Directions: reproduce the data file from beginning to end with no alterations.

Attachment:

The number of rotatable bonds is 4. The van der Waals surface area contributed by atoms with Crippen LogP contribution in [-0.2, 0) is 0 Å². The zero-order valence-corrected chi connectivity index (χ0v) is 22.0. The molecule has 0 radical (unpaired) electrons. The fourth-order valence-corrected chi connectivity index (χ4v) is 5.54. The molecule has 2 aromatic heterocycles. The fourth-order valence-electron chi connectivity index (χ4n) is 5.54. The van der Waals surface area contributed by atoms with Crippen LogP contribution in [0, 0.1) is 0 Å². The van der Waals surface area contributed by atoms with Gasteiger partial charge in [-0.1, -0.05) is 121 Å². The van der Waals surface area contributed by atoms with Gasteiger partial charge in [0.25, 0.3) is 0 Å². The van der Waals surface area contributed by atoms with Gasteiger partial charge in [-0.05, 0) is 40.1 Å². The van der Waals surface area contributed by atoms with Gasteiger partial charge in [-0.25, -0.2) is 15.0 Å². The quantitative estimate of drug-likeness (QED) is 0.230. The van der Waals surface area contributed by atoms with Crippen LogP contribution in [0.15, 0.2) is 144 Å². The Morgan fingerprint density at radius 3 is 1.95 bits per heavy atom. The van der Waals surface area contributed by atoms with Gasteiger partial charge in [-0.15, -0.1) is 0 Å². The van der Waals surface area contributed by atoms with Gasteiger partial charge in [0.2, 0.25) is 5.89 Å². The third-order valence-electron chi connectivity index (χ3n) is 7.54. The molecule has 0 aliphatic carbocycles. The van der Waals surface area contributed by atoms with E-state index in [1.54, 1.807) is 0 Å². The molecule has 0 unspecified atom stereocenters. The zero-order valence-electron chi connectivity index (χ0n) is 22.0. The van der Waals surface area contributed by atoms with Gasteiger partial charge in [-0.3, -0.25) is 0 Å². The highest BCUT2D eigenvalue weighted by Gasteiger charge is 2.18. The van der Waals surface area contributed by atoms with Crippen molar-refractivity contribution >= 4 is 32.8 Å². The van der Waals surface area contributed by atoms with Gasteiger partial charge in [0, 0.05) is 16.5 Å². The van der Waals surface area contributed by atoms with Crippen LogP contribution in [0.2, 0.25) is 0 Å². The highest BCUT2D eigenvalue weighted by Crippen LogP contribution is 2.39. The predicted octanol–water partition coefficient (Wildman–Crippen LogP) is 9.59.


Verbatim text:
The number of rotatable bonds is 4. The van der Waals surface area contributed by atoms with Crippen LogP contribution in [-0.2, 0) is 0 Å². The zero-order valence-corrected chi connectivity index (χ0v) is 22.0. The molecule has 0 radical (unpaired) electrons. The fourth-order valence-corrected chi connectivity index (χ4v) is 5.54. The molecule has 2 aromatic heterocycles. The fourth-order valence-electron chi connectivity index (χ4n) is 5.54. The van der Waals surface area contributed by atoms with Crippen LogP contribution in [0, 0.1) is 0 Å². The van der Waals surface area contributed by atoms with Gasteiger partial charge in [-0.1, -0.05) is 121 Å². The van der Waals surface area contributed by atoms with Gasteiger partial charge in [0.25, 0.3) is 0 Å². The van der Waals surface area contributed by atoms with Gasteiger partial charge in [-0.05, 0) is 40.1 Å². The van der Waals surface area contributed by atoms with Gasteiger partial charge in [-0.25, -0.2) is 15.0 Å². The quantitative estimate of drug-likeness (QED) is 0.230. The van der Waals surface area contributed by atoms with Crippen LogP contribution in [0.15, 0.2) is 144 Å². The Morgan fingerprint density at radius 3 is 1.95 bits per heavy atom. The van der Waals surface area contributed by atoms with Gasteiger partial charge in [-0.15, -0.1) is 0 Å². The van der Waals surface area contributed by atoms with Gasteiger partial charge in [0.2, 0.25) is 5.89 Å². The third-order valence-electron chi connectivity index (χ3n) is 7.54. The molecule has 0 aliphatic carbocycles. The van der Waals surface area contributed by atoms with E-state index in [1.54, 1.807) is 0 Å². The molecule has 0 unspecified atom stereocenters. The zero-order valence-electron chi connectivity index (χ0n) is 22.0. The van der Waals surface area contributed by atoms with Gasteiger partial charge in [-0.3, -0.25) is 0 Å². The highest BCUT2D eigenvalue weighted by Gasteiger charge is 2.18. The van der Waals surface area contributed by atoms with Crippen molar-refractivity contribution >= 4 is 32.8 Å². The van der Waals surface area contributed by atoms with Gasteiger partial charge in [0, 0.05) is 16.5 Å². The van der Waals surface area contributed by atoms with Crippen LogP contribution in [0.2, 0.25) is 0 Å². The highest BCUT2D eigenvalue weighted by Crippen LogP contribution is 2.39. The predicted octanol–water partition coefficient (Wildman–Crippen LogP) is 9.59.